BUEA – The 2019 edition of the Cameroon International Film Festival (CAMIFF) has been cancelled due to the escalating conflict in the two English speaking regions, organisers announced.
This year’s edition was due to run from April 22-27 in Buea, chief town of Southwest, one of the regions torn by an armed conflict. A statement from the organisers said access to the city would be be difficult.
“Upon consultation with the local government authorities, the police and embassies, it became clear that the ongoing crisis affecting the Anglophone part of Cameroon would make access to the city of Buea for screening virtually impossible for festival participants and the local communities,” Mr Agbor Gilbert Ebot, the CEO and founder of the festival said. He added that international celebrities have been advised by their governments and security teams to avoid visiting Cameroon at this time.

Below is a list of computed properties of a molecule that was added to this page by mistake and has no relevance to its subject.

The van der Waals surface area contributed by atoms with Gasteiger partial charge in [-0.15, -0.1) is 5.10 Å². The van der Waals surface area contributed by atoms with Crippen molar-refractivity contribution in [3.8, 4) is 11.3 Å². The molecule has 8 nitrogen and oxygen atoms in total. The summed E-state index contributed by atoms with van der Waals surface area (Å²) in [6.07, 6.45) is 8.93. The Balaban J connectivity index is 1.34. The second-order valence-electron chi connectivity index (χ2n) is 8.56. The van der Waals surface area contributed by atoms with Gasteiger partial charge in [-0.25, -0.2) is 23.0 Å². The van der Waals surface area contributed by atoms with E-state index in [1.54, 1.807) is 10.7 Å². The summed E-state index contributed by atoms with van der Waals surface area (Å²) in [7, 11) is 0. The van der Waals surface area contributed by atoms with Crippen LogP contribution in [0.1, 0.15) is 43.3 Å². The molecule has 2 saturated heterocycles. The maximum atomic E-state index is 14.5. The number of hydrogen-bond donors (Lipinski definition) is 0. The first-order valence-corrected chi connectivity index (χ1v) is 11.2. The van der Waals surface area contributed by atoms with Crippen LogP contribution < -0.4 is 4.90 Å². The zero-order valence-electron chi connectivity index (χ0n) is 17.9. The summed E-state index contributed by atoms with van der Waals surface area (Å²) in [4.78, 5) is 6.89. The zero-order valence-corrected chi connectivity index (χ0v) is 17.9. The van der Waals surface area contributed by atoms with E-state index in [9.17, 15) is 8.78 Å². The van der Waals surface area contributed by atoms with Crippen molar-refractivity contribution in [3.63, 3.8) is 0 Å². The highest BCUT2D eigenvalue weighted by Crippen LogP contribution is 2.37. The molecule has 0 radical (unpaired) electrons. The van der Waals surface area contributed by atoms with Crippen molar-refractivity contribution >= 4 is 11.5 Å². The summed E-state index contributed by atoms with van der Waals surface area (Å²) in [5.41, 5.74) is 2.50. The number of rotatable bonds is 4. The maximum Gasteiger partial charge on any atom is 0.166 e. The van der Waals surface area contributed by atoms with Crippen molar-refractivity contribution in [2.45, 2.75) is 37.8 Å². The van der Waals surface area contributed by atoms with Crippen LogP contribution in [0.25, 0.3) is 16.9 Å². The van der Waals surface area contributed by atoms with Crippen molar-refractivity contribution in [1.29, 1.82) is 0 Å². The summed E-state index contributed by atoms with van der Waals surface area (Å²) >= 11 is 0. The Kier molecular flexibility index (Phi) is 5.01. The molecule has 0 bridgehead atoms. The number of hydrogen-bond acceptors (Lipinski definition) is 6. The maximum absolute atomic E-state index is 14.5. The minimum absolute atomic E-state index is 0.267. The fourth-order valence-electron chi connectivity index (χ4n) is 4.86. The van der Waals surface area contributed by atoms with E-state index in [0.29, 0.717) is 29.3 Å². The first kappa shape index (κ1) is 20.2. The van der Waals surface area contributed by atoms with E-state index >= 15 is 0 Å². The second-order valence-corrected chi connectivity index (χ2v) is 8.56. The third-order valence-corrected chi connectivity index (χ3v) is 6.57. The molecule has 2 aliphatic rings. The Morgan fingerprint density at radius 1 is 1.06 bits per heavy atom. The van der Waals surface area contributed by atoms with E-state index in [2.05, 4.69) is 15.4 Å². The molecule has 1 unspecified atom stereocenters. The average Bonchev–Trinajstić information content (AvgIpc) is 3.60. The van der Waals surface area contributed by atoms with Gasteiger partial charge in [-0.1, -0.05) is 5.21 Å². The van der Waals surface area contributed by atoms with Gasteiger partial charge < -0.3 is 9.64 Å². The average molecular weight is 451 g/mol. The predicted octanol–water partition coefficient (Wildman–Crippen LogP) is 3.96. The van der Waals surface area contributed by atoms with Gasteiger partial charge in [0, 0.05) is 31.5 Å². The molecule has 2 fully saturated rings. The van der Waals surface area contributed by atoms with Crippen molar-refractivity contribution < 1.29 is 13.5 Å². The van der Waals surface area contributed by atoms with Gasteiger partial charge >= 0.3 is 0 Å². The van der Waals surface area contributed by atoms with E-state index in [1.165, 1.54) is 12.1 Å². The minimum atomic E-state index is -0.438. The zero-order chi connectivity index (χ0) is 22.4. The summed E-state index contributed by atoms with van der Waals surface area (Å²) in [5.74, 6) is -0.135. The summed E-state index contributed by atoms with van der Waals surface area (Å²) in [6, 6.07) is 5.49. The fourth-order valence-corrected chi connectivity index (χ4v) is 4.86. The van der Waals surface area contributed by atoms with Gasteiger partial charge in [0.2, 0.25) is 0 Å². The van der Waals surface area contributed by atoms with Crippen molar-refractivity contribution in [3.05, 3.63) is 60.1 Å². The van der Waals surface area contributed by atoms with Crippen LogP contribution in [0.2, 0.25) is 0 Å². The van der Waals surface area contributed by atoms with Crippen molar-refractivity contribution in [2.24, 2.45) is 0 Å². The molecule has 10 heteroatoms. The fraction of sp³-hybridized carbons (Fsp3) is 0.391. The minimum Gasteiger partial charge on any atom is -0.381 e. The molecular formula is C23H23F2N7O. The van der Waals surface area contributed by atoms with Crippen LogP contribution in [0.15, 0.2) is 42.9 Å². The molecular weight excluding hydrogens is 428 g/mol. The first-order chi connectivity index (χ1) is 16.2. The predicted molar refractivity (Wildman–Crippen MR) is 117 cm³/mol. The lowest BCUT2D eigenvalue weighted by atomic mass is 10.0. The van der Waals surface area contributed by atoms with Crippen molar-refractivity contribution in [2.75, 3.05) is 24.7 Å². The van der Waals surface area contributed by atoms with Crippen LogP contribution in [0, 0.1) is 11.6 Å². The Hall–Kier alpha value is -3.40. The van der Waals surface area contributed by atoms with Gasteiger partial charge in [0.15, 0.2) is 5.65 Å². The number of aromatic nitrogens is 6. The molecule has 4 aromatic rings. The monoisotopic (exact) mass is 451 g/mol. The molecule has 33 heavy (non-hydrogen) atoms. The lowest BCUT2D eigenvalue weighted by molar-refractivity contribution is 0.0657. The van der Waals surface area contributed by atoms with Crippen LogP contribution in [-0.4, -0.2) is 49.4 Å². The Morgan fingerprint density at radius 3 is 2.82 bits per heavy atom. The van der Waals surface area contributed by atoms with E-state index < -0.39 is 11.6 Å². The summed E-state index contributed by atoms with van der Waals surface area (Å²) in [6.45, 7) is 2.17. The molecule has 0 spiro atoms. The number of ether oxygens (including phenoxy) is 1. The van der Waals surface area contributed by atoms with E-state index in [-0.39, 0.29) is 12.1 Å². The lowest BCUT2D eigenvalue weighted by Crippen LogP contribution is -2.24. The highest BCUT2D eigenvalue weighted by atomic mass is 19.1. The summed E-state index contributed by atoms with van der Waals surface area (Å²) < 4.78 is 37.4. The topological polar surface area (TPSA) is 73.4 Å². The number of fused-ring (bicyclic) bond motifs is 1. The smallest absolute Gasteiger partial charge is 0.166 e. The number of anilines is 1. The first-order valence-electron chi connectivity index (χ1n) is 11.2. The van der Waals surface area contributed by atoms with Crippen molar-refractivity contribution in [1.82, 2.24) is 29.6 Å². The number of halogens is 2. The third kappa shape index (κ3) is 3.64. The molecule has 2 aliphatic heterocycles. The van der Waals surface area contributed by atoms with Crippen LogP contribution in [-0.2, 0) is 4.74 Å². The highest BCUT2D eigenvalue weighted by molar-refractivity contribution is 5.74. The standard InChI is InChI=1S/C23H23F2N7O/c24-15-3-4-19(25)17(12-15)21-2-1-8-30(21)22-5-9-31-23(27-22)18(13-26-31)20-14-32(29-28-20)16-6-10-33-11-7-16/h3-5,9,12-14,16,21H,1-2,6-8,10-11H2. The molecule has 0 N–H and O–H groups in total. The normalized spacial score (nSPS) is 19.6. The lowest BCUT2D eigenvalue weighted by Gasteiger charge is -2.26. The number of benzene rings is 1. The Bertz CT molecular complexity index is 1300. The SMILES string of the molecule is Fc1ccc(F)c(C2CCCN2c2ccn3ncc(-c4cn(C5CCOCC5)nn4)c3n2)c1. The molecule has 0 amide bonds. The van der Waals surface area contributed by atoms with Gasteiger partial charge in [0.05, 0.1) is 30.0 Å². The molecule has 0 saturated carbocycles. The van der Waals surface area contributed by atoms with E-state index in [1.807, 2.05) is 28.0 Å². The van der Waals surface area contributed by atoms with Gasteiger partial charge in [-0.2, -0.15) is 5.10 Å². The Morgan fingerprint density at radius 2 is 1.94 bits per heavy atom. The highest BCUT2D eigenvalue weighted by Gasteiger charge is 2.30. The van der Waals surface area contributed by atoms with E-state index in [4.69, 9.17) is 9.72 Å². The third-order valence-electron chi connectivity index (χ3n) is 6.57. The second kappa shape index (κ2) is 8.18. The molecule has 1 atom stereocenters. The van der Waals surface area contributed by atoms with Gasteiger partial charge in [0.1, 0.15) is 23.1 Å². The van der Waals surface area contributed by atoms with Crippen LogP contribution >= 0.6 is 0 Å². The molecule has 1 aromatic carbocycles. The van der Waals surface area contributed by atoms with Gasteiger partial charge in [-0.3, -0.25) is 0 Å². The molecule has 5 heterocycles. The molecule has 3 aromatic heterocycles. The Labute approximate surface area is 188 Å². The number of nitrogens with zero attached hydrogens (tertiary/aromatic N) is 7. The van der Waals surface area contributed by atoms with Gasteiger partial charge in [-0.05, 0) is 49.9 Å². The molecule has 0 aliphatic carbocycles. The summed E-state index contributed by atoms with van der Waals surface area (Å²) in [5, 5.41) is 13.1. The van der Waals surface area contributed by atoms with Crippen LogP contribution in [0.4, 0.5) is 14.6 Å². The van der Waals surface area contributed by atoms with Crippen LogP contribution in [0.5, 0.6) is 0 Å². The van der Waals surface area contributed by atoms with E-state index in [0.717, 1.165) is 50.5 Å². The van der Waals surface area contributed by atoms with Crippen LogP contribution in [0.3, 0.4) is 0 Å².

Mr Agbor explained that organisers tried in vain to come up with an alternative date, “but sadly we were advised that this would be too impractical for both sponsors and partners as we cannot foresee a break or an end” to the conflict. He said this year’s edition has now been moved to April 2020 “with the hope that peace maybe restored by then” and that all movies submitted this year would be reconsidered for submission then.
“On behalf of the committee, I would like to apologise for the cancellation, especially to those who have already made travel and accommodation plans. Unfortunately, these circumstances were beyond our control and while we are committed to our festival, securing human lives is paramount,” Mr Agbor said.
- 79 school pupils abducted in restive Cameroon
- Biya set for seventh swearing-in
- Cameroon denies Amnesty claims
Government forces have been clashing with separatist forces in the two English speaking regions of the Central African country since late 2017 when separatists symbolically declared the independence of the hypothetical state of Ambazonia.
Despite calls by 86-year-old President Paul Biya for the separatists to drop their arms, the conflict has worsened since the beginning of 2019 with attacks on the education and health facilities.
Formerly administered as part of Nigeria as a UN trust territory under British control, Southern Cameroon (today’s Northwest and Southwest regions) was incorporated into Francophone Cameroon in 1961.